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LOUISE FAIRSAVE: Compound interest


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LOUISE FAIRSAVE: Compound interest

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Before going any further in considering investing, it is important to understand how compound interest works and how to use this marvellous income-earning system in your favour.  
A simple example: A sum of $5 000 invested at a 10 per cent interest rate over a five year period on a simple interest basis or on a compound interest basis. The following table sets out the results:
The first column sets out the years of investing.  Column 2 sets out the amount accumulated with the original sum each year on a simple interest basis.  Column 3 sets out the amount accumulated with the original sum each year on a compound interest basis.  Column 4 sets out the difference in amounts earned per year between the two approaches – simple interest and compound interest.
The earnings row totals the incremental amount accumulated by the end of five years.
On a simple interest basis, you will earn 10 per cent of the original sum invested for every year invested.
In this example, that is 10 per cent of $5 000 = $500. Therefore after five years you would have accumulated 5X $500 or $2 500.
On a compound interest basis, you will earn 10 per cent on the amount accumulated at the end of each year. So in the first year, you will earn 10 per cent of the $5 000 = $500.  So at the end of the first year, the balance is now $5 500 on which you will earn 10 per cent over the second year.  So, by the end of the second year the amount accumulated is $5 000 + 10 per cent of $5 500 = $5 500 + $550 = $6 050. Similarly over the 3rd year, compound interest will generate another 10 peer cent of $6 050 = $605, bringing the fund to $6 050 + $605 = $6 655.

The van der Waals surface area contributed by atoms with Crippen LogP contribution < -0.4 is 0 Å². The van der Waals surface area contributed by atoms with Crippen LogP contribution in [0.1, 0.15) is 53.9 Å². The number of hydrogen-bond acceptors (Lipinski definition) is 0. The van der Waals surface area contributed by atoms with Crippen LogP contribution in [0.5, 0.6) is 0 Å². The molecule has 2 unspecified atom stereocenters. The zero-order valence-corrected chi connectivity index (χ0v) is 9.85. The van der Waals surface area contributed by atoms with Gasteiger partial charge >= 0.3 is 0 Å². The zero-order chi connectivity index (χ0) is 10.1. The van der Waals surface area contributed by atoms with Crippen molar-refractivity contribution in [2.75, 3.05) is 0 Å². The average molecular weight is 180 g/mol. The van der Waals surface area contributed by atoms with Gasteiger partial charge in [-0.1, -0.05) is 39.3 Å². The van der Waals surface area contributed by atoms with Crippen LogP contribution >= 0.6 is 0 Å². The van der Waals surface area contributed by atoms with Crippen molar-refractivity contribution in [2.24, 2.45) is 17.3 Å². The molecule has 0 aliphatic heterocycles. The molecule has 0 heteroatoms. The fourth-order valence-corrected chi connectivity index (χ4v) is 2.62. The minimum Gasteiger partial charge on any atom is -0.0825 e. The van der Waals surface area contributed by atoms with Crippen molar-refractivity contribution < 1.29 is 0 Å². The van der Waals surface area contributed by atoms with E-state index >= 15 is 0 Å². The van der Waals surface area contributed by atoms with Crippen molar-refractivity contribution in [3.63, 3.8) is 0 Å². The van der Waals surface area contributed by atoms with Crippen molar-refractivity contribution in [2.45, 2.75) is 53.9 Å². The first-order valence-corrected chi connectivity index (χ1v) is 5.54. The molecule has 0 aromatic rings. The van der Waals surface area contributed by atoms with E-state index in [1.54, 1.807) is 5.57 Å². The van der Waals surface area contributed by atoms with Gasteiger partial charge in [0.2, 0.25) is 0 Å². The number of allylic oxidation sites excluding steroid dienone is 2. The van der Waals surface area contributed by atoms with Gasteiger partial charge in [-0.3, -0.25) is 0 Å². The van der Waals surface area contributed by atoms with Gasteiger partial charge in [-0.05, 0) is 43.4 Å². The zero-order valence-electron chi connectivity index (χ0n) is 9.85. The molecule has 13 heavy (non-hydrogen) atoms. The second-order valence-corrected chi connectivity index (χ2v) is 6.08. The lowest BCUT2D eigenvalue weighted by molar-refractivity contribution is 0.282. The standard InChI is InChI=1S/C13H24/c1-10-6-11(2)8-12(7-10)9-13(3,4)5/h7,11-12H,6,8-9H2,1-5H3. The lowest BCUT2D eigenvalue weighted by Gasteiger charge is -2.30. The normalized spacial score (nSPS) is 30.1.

Repeating this process, compound interest accumulates $8 052.55 by the end of five years. The difference in accumulation between the two systems
is $552.50.  Therein lies the attractiveness of the compound interest system. Once you invest your money, you would expect to earn at least simple interest. With compound interest or compounding, you now have additional money (the amount in the Extra column) that will now generate additional interest earnings for you each year. This is money, unlike your original investment, that you did not have to drive a stroke to earn.
You can observe that the Extra column amount grows bigger and bigger every year, providing more earnings to earn more and more each year. So the longer you leave your money, and the higher the interest rate, the greater will the accumulation of extra earnings accelerate.
For example, after 10 years you will earn an extra $2 968.71 by compound interest system. The longer the period, the greater the fund grows: in year 30 on a simple interest basis, you would have accumulated $20 000. On a compound interest basis, the balance would be $87 247.01.   
You not only have accumulated a significant sum through compounding, you also have an additional $67 247.01 that you did not work for going forward on a compound interest basis to earn you additional money.
 Louise Fairsave is a personal financial management advisor, providing practical advice on money and estate matters.  Her advice is general in nature; readers should seek advice about their specific circumstances.

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